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Vessel that carries blood from the heart to other parts of the body (seecardiovascular system). Arterial blood carries oxygen and nourishment to tissues; the one exception is the pulmonary artery, which conveys oxygen-depleted blood from the heart to the lungs for oxygenation and removal of excess carbon dioxide. Arteries are muscular, elastic tubes that transport blood under the pressure of the heart's pumping action, which can be felt as the pulse. Large arteries branch off from the aorta and give rise to smaller arteries, down to the threadlike arterioles, which branch into capillaries. An artery wall's inner layer (tunica intima) consists of an endothelial (cellular) lining, a fine connective tissue network, and a layer of elastic fibres. The middle layer (tunica media) is mostly smooth muscle cells. The outer layer (tunica externa) contains supportive collagen fibres. See alsocapillary; vein.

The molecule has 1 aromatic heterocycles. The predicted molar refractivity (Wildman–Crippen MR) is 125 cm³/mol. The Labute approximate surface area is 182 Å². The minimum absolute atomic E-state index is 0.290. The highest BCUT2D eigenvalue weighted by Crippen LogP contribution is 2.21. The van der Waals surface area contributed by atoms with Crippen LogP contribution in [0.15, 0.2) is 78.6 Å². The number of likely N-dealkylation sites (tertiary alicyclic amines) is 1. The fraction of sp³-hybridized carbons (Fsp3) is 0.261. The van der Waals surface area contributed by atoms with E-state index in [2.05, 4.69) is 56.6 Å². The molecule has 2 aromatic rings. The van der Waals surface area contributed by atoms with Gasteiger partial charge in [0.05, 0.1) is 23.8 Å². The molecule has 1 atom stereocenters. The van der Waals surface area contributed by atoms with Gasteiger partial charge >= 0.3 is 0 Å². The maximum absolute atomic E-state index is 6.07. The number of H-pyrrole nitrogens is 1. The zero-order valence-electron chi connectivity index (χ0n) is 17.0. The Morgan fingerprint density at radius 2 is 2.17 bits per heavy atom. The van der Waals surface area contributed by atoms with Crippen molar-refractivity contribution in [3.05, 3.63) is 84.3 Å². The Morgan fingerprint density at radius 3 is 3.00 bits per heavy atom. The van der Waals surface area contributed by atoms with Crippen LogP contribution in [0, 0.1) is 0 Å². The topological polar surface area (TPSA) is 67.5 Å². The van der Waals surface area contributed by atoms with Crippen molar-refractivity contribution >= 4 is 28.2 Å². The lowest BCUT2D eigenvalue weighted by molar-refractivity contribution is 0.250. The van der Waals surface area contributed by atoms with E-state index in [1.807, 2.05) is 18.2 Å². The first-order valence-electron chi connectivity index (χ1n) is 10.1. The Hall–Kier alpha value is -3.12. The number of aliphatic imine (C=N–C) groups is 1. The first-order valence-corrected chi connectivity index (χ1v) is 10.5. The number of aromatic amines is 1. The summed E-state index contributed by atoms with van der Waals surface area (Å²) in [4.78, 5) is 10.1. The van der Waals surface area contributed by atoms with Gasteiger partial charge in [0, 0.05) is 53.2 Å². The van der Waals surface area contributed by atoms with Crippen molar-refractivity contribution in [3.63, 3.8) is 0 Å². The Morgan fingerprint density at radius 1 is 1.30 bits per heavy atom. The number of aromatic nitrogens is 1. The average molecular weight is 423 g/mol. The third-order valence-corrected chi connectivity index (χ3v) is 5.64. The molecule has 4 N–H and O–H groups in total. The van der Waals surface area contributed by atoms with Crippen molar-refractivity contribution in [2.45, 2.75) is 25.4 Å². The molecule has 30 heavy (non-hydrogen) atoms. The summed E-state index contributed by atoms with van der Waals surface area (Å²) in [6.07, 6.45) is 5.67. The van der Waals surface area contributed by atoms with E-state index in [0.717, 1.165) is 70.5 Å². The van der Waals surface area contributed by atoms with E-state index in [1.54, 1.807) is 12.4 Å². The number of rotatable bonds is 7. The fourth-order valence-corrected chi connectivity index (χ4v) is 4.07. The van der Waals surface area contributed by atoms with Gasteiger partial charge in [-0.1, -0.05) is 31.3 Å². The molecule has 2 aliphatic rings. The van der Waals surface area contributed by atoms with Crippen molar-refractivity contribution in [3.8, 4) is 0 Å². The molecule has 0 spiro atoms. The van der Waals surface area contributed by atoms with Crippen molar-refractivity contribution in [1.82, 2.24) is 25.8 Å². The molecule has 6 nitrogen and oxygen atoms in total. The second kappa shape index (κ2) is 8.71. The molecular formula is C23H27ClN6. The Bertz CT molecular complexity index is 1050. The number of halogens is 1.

This entry comes from Encyclopædia Britannica Concise. For the full entry on artery, visit Britannica.com.